SECIS-binding protein 2 promotes cell survival by protecting against oxidative stress

Papp, Laura V., Lu, Jun, Bolderson, Emma, Boucher, Didier, Singh, Ravindra, Holmgren, Arne, & Khanna, Kum Kum (2010) SECIS-binding protein 2 promotes cell survival by protecting against oxidative stress. Antioxidants & Redox Signaling, 12(7), pp. 797-808.

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Abstract

Reactive oxygen species (ROS) are a primary cause of cellular damage that leads to cell death. In cells, protection from ROS-induced damage and maintenance of the redox balance is mediated to a large extent by selenoproteins, a distinct family of proteins that contain selenium in form of selenocysteine (Sec) within their active site. Incorporation of Sec requires the Sec-insertion sequence element (SECIS) in the 3'-untranslated region of selenoproteins mRNAs and the SECIS-binding protein 2 (SBP2). Previous studies have shown that SBP2 is required for the Sec-incorporation mechanism; however, additional roles of SBP2 in the cell have remained undefined. We herein show that depletion of SBP2 by using antisense oligonucleotides (ASOs) causes oxidative stress and induction of caspase- and cytochrome c-dependent apoptosis. Cells depleted of SBP2 have increased levels of ROS, which lead to cellular stress manifested as 8-oxo-7,8-dihydroguanine (8-oxo-dG) DNA lesions, stress granules, and lipid peroxidation. Small-molecule antioxidants N-acetylcysteine, glutathione, and α-tocopherol only marginally reduced ROS and were unable to rescue cells fully from apoptosis, indicating that apoptosis might be directly mediated by selenoproteins. Our results demonstrate that SBP2 is required for protection against ROS-induced cellular damage and cell survival. Antioxid. Redox Signal. 12, 797–808.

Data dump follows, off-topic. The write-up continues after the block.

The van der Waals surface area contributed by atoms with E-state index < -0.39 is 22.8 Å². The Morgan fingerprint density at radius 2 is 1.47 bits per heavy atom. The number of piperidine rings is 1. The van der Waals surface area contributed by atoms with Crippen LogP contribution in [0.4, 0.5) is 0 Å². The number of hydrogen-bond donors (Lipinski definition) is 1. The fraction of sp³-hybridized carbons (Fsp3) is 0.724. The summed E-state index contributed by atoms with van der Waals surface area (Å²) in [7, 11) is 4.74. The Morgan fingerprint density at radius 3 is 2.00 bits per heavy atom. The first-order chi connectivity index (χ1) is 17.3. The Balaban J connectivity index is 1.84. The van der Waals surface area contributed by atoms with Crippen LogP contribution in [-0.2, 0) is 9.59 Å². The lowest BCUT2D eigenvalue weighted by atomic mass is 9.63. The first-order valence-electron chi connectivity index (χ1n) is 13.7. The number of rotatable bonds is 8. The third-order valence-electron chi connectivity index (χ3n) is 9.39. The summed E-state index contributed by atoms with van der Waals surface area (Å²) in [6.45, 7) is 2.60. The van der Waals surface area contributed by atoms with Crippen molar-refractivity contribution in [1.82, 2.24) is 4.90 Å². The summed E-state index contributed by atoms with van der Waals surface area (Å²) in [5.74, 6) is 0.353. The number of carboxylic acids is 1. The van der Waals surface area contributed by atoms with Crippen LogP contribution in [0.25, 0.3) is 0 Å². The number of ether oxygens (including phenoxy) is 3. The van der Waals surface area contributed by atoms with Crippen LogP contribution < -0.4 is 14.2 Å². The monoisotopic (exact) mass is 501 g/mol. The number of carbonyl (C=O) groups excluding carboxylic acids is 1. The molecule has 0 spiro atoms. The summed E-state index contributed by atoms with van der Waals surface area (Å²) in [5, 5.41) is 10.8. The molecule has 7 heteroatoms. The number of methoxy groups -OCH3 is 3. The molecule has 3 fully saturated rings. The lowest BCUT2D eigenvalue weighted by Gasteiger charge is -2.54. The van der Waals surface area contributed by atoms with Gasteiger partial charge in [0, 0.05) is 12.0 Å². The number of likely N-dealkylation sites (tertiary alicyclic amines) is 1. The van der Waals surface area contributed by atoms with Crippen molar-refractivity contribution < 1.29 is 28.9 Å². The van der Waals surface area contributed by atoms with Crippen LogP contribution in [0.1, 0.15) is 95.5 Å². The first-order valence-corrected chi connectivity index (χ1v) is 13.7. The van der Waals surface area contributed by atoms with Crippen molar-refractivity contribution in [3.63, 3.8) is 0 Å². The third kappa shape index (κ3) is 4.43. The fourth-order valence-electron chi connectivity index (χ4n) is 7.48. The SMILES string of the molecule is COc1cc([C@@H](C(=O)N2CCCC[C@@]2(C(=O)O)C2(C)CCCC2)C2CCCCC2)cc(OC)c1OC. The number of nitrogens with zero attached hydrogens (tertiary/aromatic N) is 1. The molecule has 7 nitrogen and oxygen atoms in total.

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ID Code: 60135
Item Type: Journal Article
Refereed: Yes
Keywords: Oxidative stress, antioxidants, apoptosis
DOI: 10.1089/ars.2009.2913
ISSN: 1557-7716
Subjects: Australian and New Zealand Standard Research Classification > BIOLOGICAL SCIENCES (060000) > BIOCHEMISTRY AND CELL BIOLOGY (060100) > Biochemistry and Cell Biology not elsewhere classified (060199)
Divisions: Current > Schools > School of Biomedical Sciences
Current > QUT Faculties and Divisions > Faculty of Health
Current > Institutes > Institute of Health and Biomedical Innovation
Copyright Owner: Copyright 2010 Mary Ann Liebert Inc.
Copyright Statement: This is a copy of an article published in the Antioxidants & Redox Signaling © 2010 copyright Mary Ann Liebert, Inc.; Antioxidants & Redox Signaling is available online at: http://online.liebertpub.com.
Deposited On: 21 May 2013 01:01
Last Modified: 28 May 2013 00:48

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